Changes in Diet and Lifestyle

Your healthcare provider may tell you that you can avoid surgery with serious changes in diet and lifestyle. He may suggest a reduced-fat diet, a low cholesterol diet or any number of changes in nutrition. Major changes in diet can produce many positive results.

Proper nutrition can reduce blood sugar, blood pressure, improve coronary artery disease, and decrease the workload of organs. A visit with a nutritionist may be necessary to explore the necessary diet changes. In some cases, diet can eliminate the need for surgery entirely.

Exercise, if your healthcare provider recommends it, can produce just as many beneficial results. Be sure not to overdo it and make sure your healthcare provider says it is safe. Exercise does not have to be strenuous to be beneficial. Water aerobics, walking and other low impact forms of exercise can have tremendous benefits without causing added stress on the body.

Why You May Need Surgery

There will be situations where medications, physical therapy, and lifestyle changes don’t change your level of pain or fix your condition. If you’ve given the non-surgical therapies a chance without success, it may be time to consider surgery.

Your quality of life is an excellent guide for deciding whether or not to have surgery. Pain can be a good indication of whether or not to proceed. If you have daily pain that would be relieved permanently by surgery, your general quality of life would be greatly improved. If you cannot currently participate in your favorite activities but would be able to after surgery, having the procedure becomes a more attractive option.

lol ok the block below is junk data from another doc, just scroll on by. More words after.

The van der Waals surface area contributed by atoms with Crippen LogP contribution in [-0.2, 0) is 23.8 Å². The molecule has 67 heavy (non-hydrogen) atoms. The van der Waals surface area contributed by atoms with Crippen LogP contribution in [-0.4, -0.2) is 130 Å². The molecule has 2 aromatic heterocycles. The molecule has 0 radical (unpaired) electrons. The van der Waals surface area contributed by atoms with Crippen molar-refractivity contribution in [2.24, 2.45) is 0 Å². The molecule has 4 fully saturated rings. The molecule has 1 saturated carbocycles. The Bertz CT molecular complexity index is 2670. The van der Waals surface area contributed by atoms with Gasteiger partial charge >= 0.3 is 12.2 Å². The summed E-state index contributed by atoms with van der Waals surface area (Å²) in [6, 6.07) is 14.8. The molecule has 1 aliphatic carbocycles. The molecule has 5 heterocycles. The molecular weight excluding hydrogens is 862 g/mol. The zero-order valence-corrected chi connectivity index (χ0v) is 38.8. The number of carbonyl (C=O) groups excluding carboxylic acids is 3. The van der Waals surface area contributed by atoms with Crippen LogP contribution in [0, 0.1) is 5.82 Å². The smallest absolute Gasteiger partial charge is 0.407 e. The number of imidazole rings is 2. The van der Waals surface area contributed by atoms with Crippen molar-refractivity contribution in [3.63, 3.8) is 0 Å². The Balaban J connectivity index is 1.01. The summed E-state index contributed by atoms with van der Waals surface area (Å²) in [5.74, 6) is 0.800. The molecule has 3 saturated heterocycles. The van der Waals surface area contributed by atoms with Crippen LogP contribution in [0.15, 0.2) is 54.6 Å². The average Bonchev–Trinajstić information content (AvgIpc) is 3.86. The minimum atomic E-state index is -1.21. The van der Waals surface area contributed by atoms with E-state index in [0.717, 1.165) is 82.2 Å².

Deciding Whether to Have Surgery Now or Later

In some cases, surgery can be delayed but remains necessary in the long run. An example would be a knee replacement procedure that is not absolutely necessary today but will become necessary in five to ten years. Medications may ease the pain now, allowing the surgery to be postponed for a few years, but not indefinitely.

Delaying surgery may or may not be a good plan. If you are seventy years old and in good health, your chances of having a successful surgery and recovery will be better now than they will be when you are eighty, even if you remain in good health. The older the patient, the more risk there is with any surgery, regardless of the type.

There are many reasons that an individual might want to delay surgery temporarily. They may be switching jobs and insurance plans, or they may have a major event in the coming weeks that will make recovering more difficult. Whatever the reason, discuss the delay, and if it will cause more harm than good, with your surgeon.

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  • Booklet of Information-Surgery. The American Board of Surgery, Inc. 2007.

  • Having Surgery? What You Need to Know, Questions to Ask Your Doctor and Your Surgeon. October 2005. The Agency for Healthcare Research and Quality.

By Jennifer Whitlock, RN, MSN, FN
Jennifer Whitlock, RN, MSN, FNP-C, is a board-certified family nurse practitioner. She has experience in primary care and hospital medicine.